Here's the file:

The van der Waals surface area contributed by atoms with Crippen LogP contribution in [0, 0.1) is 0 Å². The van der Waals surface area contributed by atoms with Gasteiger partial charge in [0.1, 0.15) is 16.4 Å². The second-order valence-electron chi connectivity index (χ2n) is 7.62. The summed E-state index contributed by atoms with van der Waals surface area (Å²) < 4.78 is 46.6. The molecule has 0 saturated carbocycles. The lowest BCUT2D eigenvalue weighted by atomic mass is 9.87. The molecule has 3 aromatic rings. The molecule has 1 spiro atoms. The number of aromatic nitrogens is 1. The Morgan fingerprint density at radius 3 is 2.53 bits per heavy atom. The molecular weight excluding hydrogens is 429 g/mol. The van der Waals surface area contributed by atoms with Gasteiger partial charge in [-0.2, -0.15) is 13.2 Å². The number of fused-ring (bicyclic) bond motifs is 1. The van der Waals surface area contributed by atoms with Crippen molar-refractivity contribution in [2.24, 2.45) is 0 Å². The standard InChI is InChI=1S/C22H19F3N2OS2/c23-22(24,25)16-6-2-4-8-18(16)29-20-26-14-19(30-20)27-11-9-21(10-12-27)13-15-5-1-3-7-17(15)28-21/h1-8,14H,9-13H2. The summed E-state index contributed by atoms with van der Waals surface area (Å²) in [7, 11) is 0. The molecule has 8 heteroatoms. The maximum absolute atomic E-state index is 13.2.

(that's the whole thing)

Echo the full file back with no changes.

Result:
The van der Waals surface area contributed by atoms with Crippen LogP contribution in [0, 0.1) is 0 Å². The van der Waals surface area contributed by atoms with Gasteiger partial charge in [0.1, 0.15) is 16.4 Å². The second-order valence-electron chi connectivity index (χ2n) is 7.62. The summed E-state index contributed by atoms with van der Waals surface area (Å²) < 4.78 is 46.6. The molecule has 0 saturated carbocycles. The lowest BCUT2D eigenvalue weighted by atomic mass is 9.87. The molecule has 3 aromatic rings. The molecule has 1 spiro atoms. The number of aromatic nitrogens is 1. The Morgan fingerprint density at radius 3 is 2.53 bits per heavy atom. The molecular weight excluding hydrogens is 429 g/mol. The van der Waals surface area contributed by atoms with Gasteiger partial charge in [-0.2, -0.15) is 13.2 Å². The number of fused-ring (bicyclic) bond motifs is 1. The van der Waals surface area contributed by atoms with Crippen molar-refractivity contribution in [2.24, 2.45) is 0 Å². The standard InChI is InChI=1S/C22H19F3N2OS2/c23-22(24,25)16-6-2-4-8-18(16)29-20-26-14-19(30-20)27-11-9-21(10-12-27)13-15-5-1-3-7-17(15)28-21/h1-8,14H,9-13H2. The summed E-state index contributed by atoms with van der Waals surface area (Å²) in [7, 11) is 0. The molecule has 8 heteroatoms. The maximum absolute atomic E-state index is 13.2.